Joshua Woodrow Sill
Joshua Woodrow Sill was born in 1831 in Chillicothe, Ohio. His father was an attorney who obtained the young Sill and appointment to West Point. He was quite an academic student, managing to finish third in a class of 52 cadets. Because of his high rank, he was able to earn an assignment in the ordnance department and was stationed in New York. Later, he was assigned an instructor at the United States Military Academy.
Just as the Civil War was breaking out, he resigned his commission to become a college professor. When the South opened fire on Fort Sumter, Sill resigned his position and offered his services to the state of Ohio. He was commissioned colonel of the 33rd Ohio Infantry Regiment.
He saw little action before being promoted to brigadier general in Phil Sheridan’s division. He and Sheridan became best friends during the time he commanded the brigade. His first major engagement was at the Battle of Stones’ River, called the Battle of Murfreesboro by the Confederate troops.
The day before the battle opened, Sheridan called a conference with his brigade commanders. When the conference ended, Sill mistakenly put on Sheridan’s coat and Sheridan put on Sill’s coat. Thus during the battle of the next day, both men were wearing the others coat.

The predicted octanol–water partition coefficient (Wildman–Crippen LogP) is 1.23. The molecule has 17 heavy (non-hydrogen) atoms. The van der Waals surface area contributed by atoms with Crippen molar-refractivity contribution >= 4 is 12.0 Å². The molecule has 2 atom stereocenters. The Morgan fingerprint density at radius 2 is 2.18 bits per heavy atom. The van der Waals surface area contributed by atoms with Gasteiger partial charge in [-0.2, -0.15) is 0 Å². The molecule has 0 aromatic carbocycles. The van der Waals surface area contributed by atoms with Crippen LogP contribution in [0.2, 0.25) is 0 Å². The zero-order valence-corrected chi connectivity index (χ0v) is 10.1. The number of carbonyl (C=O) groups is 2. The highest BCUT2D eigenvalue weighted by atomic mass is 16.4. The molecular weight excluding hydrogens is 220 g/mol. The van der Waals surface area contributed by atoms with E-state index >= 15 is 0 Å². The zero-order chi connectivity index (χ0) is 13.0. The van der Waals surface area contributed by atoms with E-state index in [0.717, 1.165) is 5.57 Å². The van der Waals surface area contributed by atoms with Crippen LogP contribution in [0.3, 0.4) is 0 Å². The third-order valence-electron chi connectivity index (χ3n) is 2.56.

The Confederates struck Sheridan’s part of the battle line about 7:15 the next morning. The Southern troops charged right up to the muzzles of the Federal guns before breaking. Sill’s men in turn charged the retreating Confederate troops. Sill charged forward with his men and fell dead, a bullet passing through his upper lip and lodging somewhere in his brain. He was wearing Sheridan’s coat at the time of his death.
The Confederate troops were extremely proud of having killed Joshua Sill. He had allegedly committed numerous acts of cruelty on the women, children and old men behind Federal lines just days before the battle. Confederate General Braxton Bragg stated that Sill’s body was captured and decently buried in the town of Murfreesboro which was more than the man deserved.
According to Federal soldiers, Joshua Sill was loved, admired, and respected more than any other officer in the army. Sheridan later named a fort in Oklahoma after Joshua Sill. Fort Sill is still the largest Artillery depot in the world.
Monument to Sill located at Fort Sill in Oklahoma
Joshua Sill was later removed from Murfreesboro and today rests in Grandview Cemetery, Chillicothe, Ohio. He was thirty-one years old.
Joshua Sill's gravesite